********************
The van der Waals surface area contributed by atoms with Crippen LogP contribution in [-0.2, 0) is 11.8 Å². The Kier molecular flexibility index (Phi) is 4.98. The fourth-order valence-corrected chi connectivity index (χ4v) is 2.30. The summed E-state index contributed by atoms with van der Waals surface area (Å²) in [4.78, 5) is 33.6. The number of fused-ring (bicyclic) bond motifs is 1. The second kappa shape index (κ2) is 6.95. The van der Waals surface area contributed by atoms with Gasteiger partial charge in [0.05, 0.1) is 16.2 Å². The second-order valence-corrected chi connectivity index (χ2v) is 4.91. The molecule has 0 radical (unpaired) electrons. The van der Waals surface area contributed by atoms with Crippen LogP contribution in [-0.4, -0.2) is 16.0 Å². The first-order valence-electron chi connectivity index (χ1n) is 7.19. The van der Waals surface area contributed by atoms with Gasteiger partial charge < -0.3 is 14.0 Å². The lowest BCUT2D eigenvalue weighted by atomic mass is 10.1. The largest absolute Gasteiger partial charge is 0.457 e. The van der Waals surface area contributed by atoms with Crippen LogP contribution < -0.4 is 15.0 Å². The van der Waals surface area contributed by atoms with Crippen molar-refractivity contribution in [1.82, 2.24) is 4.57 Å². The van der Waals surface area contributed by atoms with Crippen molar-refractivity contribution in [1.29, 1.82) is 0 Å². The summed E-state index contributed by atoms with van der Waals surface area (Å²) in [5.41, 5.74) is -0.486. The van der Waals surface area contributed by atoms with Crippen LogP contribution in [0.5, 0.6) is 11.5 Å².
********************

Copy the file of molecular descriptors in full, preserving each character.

The van der Waals surface area contributed by atoms with Crippen LogP contribution in [-0.2, 0) is 11.8 Å². The Kier molecular flexibility index (Phi) is 4.98. The fourth-order valence-corrected chi connectivity index (χ4v) is 2.30. The summed E-state index contributed by atoms with van der Waals surface area (Å²) in [4.78, 5) is 33.6. The number of fused-ring (bicyclic) bond motifs is 1. The second kappa shape index (κ2) is 6.95. The van der Waals surface area contributed by atoms with Gasteiger partial charge in [0.05, 0.1) is 16.2 Å². The second-order valence-corrected chi connectivity index (χ2v) is 4.91. The molecule has 0 radical (unpaired) electrons. The van der Waals surface area contributed by atoms with Crippen LogP contribution in [-0.4, -0.2) is 16.0 Å². The first-order valence-electron chi connectivity index (χ1n) is 7.19. The van der Waals surface area contributed by atoms with Gasteiger partial charge < -0.3 is 14.0 Å². The lowest BCUT2D eigenvalue weighted by atomic mass is 10.1. The largest absolute Gasteiger partial charge is 0.457 e. The van der Waals surface area contributed by atoms with Crippen LogP contribution < -0.4 is 15.0 Å². The van der Waals surface area contributed by atoms with Crippen molar-refractivity contribution in [1.82, 2.24) is 4.57 Å². The van der Waals surface area contributed by atoms with Crippen molar-refractivity contribution in [1.29, 1.82) is 0 Å². The summed E-state index contributed by atoms with van der Waals surface area (Å²) in [5.41, 5.74) is -0.486. The van der Waals surface area contributed by atoms with Crippen LogP contribution in [0.5, 0.6) is 11.5 Å².